By: Hannah Stern
Throughout my life I have been a chronic doodler. Starting in elementary school, my notebooks and, dare I admit, textbooks were covered in drawings. I created characters that I carried with me throughout the years, making appearances wherever I had room to fit them. At first, my doodling seemed to be a distraction from my work, but quickly I realized that I could combine doodling and learning into one process. While working toward my Bachelor of Science in Elementary Education at Syracuse University, I built my pedagogical practices around exploration, art, and discovery. I found that not only is doodling fun and engaging, but also the physical act of drawing, interacting with the material, color coordinating, and participating in cross disciplinary projects allowed my students, as well as myself, the opportunity to interact with the content in a multifaceted manner. When I decided to make a career change to dentistry, through a series of events and experiences, I realized that dentistry would allow me to pursue my love for art and science and combine them in one. While completing my post baccalaureate program at New York University, my doodles became crucial for keeping track of the vast material I was absorbing at a fast pace. I was creating endless study guides composed of gel pen doodles. These doodles were beautifully chaotic and helped me to recall information during assessment; the bright green words describing the secondary structures of proteins in juxtaposition to the metallic purple describing motifs flashed in my mind, allowing my recall to function.
Since entering The University of Pennsylvania School of Dental Medicine program my doodles have progressed to being digital, which gives them even more flexibility. The aspect I have most enjoyed in my new world of doodling is creating guides to learn anatomy. Truthfully, before arriving to dental school it had never occurred to me that each of our teeth have complex differences in anatomy. Sure, one tooth is slightly more pointed than the other, but in reality each curve and groove serves crucial purposes, and we really need to remember them all. When learning about the subtleties of theanatomy, my eyes, brain and fingertips often begin to sparkle with the excitement of doodling.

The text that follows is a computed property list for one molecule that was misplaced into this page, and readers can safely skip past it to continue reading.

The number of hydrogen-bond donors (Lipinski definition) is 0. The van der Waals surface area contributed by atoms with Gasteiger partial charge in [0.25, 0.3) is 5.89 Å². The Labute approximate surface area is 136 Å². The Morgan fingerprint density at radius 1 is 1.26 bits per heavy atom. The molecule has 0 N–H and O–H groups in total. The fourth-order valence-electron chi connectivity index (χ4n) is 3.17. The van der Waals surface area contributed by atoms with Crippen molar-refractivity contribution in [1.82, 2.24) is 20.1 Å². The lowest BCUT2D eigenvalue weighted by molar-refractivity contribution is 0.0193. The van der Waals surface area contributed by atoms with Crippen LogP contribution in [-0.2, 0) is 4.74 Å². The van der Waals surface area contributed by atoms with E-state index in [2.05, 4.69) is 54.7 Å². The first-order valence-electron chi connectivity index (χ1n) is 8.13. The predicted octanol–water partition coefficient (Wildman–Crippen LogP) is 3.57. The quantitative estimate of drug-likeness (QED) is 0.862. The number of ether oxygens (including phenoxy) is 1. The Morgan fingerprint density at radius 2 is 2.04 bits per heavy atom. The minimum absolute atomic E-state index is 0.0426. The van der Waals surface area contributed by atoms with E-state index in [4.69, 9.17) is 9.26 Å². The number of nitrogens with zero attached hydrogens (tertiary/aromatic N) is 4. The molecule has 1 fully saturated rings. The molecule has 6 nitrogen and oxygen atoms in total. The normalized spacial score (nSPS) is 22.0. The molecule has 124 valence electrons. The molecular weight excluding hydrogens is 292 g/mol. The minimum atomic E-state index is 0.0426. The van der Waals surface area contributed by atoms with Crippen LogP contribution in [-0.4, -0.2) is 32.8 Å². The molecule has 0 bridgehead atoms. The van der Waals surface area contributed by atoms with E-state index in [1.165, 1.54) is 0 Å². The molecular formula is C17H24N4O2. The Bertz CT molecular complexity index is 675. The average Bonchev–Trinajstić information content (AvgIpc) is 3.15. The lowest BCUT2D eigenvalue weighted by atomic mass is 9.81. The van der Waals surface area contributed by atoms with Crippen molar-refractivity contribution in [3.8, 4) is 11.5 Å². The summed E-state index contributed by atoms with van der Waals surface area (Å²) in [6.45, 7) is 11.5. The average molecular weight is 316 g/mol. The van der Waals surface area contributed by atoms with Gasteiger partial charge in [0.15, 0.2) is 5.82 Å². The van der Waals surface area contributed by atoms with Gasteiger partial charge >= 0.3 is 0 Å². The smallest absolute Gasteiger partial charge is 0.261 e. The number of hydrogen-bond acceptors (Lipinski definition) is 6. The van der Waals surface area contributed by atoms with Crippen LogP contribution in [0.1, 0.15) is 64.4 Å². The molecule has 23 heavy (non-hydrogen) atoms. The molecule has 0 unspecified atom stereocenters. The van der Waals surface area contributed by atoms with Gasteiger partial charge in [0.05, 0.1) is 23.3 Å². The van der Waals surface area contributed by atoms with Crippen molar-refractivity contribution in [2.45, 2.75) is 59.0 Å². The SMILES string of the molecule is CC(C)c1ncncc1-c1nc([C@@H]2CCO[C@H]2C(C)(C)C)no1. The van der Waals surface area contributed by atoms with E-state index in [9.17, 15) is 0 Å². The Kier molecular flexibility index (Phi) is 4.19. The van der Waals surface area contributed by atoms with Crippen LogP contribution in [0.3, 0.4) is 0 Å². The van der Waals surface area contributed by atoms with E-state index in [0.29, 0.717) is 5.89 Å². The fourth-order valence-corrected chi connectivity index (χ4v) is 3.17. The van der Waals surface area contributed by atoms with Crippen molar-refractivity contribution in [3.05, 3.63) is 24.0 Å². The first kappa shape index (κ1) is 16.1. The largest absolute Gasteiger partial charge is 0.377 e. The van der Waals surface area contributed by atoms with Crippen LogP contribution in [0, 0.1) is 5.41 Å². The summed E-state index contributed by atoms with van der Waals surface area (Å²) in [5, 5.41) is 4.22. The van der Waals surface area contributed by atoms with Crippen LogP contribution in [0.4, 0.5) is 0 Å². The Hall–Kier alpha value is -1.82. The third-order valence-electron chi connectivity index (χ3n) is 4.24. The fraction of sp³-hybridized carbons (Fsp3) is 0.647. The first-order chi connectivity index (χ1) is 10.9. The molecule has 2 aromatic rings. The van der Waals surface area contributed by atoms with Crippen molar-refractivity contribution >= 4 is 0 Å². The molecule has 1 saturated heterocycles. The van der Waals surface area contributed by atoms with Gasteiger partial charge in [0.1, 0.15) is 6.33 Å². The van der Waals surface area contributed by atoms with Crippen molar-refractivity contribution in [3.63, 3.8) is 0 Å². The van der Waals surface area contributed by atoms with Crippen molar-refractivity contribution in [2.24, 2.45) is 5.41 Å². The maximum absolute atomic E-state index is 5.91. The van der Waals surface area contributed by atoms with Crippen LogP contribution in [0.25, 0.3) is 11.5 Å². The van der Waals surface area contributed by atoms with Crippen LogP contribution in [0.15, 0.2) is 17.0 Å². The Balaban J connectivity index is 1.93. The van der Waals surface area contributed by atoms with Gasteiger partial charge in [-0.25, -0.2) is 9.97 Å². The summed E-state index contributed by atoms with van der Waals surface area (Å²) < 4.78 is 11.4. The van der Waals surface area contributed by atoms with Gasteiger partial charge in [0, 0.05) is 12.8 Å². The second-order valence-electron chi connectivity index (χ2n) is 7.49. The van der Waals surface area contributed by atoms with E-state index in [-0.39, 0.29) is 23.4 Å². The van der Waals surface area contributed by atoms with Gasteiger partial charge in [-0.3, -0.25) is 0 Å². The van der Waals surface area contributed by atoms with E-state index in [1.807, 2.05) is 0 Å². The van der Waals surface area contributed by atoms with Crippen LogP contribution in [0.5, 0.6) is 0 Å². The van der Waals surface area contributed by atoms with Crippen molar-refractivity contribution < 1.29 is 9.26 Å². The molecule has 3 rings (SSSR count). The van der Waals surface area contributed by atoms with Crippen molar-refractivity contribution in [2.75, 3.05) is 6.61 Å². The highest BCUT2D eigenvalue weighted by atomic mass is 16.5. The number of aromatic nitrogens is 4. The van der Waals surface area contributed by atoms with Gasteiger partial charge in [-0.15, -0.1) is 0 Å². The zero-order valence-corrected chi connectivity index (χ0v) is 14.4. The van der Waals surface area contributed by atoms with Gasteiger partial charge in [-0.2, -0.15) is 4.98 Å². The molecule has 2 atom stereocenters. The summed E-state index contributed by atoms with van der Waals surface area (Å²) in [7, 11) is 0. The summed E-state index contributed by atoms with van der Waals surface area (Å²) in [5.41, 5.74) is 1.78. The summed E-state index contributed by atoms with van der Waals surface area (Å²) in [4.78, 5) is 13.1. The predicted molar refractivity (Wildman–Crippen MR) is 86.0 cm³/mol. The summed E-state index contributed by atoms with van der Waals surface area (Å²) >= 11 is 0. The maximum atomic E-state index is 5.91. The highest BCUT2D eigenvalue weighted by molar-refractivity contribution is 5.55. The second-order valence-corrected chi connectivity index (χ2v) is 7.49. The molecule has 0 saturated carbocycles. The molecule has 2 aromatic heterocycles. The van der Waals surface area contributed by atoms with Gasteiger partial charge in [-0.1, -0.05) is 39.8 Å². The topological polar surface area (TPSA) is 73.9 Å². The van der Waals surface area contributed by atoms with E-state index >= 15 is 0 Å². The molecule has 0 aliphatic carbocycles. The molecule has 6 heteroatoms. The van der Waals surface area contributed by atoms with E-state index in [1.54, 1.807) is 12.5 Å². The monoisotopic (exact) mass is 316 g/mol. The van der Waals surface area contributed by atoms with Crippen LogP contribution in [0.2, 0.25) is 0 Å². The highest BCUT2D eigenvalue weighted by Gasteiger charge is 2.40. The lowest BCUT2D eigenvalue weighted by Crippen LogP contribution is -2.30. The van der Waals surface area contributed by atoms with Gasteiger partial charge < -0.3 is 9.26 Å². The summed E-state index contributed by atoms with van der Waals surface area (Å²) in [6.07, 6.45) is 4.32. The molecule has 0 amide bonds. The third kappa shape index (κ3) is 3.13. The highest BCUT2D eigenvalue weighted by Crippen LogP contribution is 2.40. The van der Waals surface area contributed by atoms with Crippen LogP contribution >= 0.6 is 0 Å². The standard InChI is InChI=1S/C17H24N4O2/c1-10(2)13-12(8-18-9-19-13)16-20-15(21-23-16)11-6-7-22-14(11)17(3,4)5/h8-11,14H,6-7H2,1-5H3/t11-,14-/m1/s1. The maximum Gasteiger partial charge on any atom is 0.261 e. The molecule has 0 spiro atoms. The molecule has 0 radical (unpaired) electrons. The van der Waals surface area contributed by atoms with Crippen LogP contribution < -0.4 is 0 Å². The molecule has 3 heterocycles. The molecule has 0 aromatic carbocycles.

Creating these doodles allows me to carefully go through the information and organize it into functional and helpful tables. My doodles have progressed into new styles and are inspired by not only the materials I am using, but also the artists that came before me, such as the famous Dr. Frank Netter and the recent Sidney Kimmel Medical College graduate Dr. Mike Natter. Dr. Natter has inspired me to create an instagram account @dentaldoodles forming a catalogue as well as having some fun along the way as he did. I hope others enjoy my doodles and perhaps use them as fun learning tool. I’m sure as my knowledge grows so will my doodles. I’m excited to continue on my journey to becoming a dentist and to have my doodles create a memoir of the process.
Follow Hanna Stern @dentaldoodles to see some of her cool artwork!
About the Author: Hannah Stern is currently a D1 at Penn Dental Medicine.